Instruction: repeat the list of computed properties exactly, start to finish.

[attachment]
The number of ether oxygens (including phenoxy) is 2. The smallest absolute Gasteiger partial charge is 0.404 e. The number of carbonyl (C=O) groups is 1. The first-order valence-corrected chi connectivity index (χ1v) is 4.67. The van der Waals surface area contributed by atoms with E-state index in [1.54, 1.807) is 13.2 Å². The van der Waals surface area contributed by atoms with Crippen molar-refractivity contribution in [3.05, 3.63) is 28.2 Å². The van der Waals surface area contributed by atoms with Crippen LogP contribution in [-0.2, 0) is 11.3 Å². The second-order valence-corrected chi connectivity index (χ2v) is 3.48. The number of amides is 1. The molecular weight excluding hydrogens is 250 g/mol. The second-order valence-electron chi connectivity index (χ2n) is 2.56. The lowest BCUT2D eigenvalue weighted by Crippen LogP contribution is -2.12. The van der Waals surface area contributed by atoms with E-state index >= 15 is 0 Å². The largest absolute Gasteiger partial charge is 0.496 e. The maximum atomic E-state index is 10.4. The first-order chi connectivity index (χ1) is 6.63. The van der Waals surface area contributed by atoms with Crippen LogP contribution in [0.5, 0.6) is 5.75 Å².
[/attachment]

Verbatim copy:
The number of ether oxygens (including phenoxy) is 2. The smallest absolute Gasteiger partial charge is 0.404 e. The number of carbonyl (C=O) groups is 1. The first-order valence-corrected chi connectivity index (χ1v) is 4.67. The van der Waals surface area contributed by atoms with E-state index in [1.54, 1.807) is 13.2 Å². The van der Waals surface area contributed by atoms with Crippen molar-refractivity contribution in [3.05, 3.63) is 28.2 Å². The van der Waals surface area contributed by atoms with Crippen LogP contribution in [-0.2, 0) is 11.3 Å². The second-order valence-corrected chi connectivity index (χ2v) is 3.48. The number of amides is 1. The molecular weight excluding hydrogens is 250 g/mol. The second-order valence-electron chi connectivity index (χ2n) is 2.56. The lowest BCUT2D eigenvalue weighted by Crippen LogP contribution is -2.12. The van der Waals surface area contributed by atoms with E-state index >= 15 is 0 Å². The largest absolute Gasteiger partial charge is 0.496 e. The maximum atomic E-state index is 10.4. The first-order chi connectivity index (χ1) is 6.63. The van der Waals surface area contributed by atoms with Crippen LogP contribution in [0.5, 0.6) is 5.75 Å².